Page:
Biden intervenes in railroad contract dispute to block strike


OMAHA, Neb. — President Joe Biden on Friday blocked a railcar strike for at least 60 days by naming an arbitration panel to intervene in the contract dispute and avert actions that could have disrupted all types of shipments.

The widely anticipated move will keep 115,000 railroad workers on the job while the referee Develop a set of contractual recommendations that both sides should consider. Biden had to act before Monday to prevent a possible strike. After the publication of these recommendations, a new round of negotiations is likely.

The President wrote in an executive order designating the arbitrators that he was “notified by the National Mediation Board that, in its judgment, these disputes threaten to materially disrupt interstate commerce to a degree depriving a portion of the country of essential transportation services would. ”

If the railroads and their 12 unions cannot agree on a contract within the next 60 days, Congress would likely step in to prevent a strike by voting on terms or taking other action.

The United Rail Unions coalition said the unions are preparing to take their case to arbitration and believe the latest economic data show the pay rises they are demanding are “more than justified compared to the contribution our memberships have made to record profits.” are the rail transport companies.”

The National Carriers Conference Committee, which represents the nation’s rail freight companies in national collective bargaining, welcomed Biden’s move, noting that it “remains in the best interests of all parties — and the public — for the railroads and rail labor organizations to settle the negotiations promptly on reasonable terms.” , which allow employees timely and well-deserved salary increases and prevent disruptions to rail traffic.”

“Throughout the round of negotiations, the railways have worked to thoughtfully address the issues raised by both sides, offering wage increases that match labor market benchmarks and rewarding railway workers for their essential work,” the committee said in a statement.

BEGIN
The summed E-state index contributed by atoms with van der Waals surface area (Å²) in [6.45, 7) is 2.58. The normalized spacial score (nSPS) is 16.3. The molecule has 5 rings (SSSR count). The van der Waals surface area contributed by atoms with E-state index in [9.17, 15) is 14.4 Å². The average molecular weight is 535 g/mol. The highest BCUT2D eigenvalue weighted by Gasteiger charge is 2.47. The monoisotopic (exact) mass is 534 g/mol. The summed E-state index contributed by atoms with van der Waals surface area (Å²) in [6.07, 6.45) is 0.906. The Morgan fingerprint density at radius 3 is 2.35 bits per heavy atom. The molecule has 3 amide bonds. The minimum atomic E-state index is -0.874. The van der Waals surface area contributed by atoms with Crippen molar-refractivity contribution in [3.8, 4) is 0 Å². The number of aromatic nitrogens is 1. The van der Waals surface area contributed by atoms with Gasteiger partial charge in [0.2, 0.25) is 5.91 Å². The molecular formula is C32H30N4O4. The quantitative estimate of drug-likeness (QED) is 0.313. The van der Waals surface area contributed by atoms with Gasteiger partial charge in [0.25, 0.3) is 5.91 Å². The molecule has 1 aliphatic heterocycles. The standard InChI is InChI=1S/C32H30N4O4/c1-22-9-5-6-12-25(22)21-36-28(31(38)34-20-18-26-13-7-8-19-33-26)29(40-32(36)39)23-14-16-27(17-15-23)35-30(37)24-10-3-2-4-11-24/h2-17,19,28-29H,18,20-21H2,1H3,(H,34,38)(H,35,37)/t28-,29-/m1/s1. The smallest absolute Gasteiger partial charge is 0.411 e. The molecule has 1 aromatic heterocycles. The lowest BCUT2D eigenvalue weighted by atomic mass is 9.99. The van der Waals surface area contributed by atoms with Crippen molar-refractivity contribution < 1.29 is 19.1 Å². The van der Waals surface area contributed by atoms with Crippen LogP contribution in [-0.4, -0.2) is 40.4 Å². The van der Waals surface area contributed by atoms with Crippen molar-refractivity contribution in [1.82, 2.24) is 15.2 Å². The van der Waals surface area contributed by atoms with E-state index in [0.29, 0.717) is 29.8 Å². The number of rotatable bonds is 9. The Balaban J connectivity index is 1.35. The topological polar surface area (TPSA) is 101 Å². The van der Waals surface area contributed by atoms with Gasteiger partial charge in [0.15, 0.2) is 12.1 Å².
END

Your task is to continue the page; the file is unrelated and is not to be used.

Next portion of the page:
Any prolonged rail strike could cripple the supply chain, which has been slowly recovering from the backlogs and delays that have become common during the pandemic due to labor shortages in ports, trucking companies and railroads as demand for imports surged.

“It’s really in everyone’s interest to avoid a strike,” said Edward Jones analyst Jeff Windau.

The group, which represents Union Pacific, BNSF, CSX, Norfolk Southern, Kansas City Southern and other railroads, and unions have expressed optimism this new presidential committee will help them resolve the dispute that began more than two years ago started.

Business groups had urged Biden to take the step to ensure the railroads kept operating. They worry about what a strike or lockout would do to the fragile supply chain, as railroads deliver all kinds of raw materials, finished goods and imported goods that businesses depend on. A rail strike could endanger the health of the economy.

The arbitration panel will hold hearings with both sides to learn more about their positions before issuing its recommendations in about a month. Unions and railroads have 30 days to negotiate a new deal before a strike could be allowed under federal law governing railroad contract negotiations.

So far, both sides stayed far apart because workers want pay rises that will offset inflation and cover increased health insurance costs while reflecting the current nationwide labor shortage. The railroads claim the double-digit raises they are offering over the five-year contract, which would go back to 2020, are fair given the raises other companies were giving their workers at the time.

Unions are expecting significant pay rises as the railways have reported record profits in recent years, having laid off almost a third of their workforce over the past six years as part of the restructuring of the facility.

Unions also want railroads to withdraw proposals to reduce train crews from two to one and relax some of the tough workplace rules they’ve adopted in recent years, which they say make it difficult for workers to take time off take.

Agreeing to a new deal would likely help the railroads hire more workers, which they are currently struggling with. The major railroads have said they will each need to hire hundreds more workers to cope with increased demand as the economy recovers and copes chronic delays and missed deliveries that have plagued her ministry this year.

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